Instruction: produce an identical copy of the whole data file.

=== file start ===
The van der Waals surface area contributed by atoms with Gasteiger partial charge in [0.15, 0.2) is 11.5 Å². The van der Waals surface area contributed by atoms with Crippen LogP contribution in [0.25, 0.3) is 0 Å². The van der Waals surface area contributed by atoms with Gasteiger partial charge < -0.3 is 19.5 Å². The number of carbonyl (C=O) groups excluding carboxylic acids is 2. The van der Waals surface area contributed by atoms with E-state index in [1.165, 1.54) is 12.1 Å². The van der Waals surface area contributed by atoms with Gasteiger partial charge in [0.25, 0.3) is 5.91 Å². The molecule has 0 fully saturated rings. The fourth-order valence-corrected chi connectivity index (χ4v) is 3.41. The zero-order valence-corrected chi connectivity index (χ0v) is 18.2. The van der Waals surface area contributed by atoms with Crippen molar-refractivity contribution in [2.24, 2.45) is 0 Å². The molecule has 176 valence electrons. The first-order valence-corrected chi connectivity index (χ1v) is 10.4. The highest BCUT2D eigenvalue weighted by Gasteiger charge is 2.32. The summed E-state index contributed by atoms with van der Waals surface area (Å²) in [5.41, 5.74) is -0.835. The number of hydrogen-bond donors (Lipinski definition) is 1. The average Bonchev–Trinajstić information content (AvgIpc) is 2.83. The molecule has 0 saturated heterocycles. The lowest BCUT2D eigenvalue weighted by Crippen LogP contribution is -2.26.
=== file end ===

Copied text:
The van der Waals surface area contributed by atoms with Gasteiger partial charge in [0.15, 0.2) is 11.5 Å². The van der Waals surface area contributed by atoms with Crippen LogP contribution in [0.25, 0.3) is 0 Å². The van der Waals surface area contributed by atoms with Gasteiger partial charge < -0.3 is 19.5 Å². The number of carbonyl (C=O) groups excluding carboxylic acids is 2. The van der Waals surface area contributed by atoms with E-state index in [1.165, 1.54) is 12.1 Å². The van der Waals surface area contributed by atoms with Gasteiger partial charge in [0.25, 0.3) is 5.91 Å². The molecule has 0 fully saturated rings. The fourth-order valence-corrected chi connectivity index (χ4v) is 3.41. The zero-order valence-corrected chi connectivity index (χ0v) is 18.2. The van der Waals surface area contributed by atoms with Crippen molar-refractivity contribution in [2.24, 2.45) is 0 Å². The molecule has 176 valence electrons. The first-order valence-corrected chi connectivity index (χ1v) is 10.4. The highest BCUT2D eigenvalue weighted by Gasteiger charge is 2.32. The summed E-state index contributed by atoms with van der Waals surface area (Å²) in [5.41, 5.74) is -0.835. The number of hydrogen-bond donors (Lipinski definition) is 1. The average Bonchev–Trinajstić information content (AvgIpc) is 2.83. The molecule has 0 saturated heterocycles. The lowest BCUT2D eigenvalue weighted by Crippen LogP contribution is -2.26.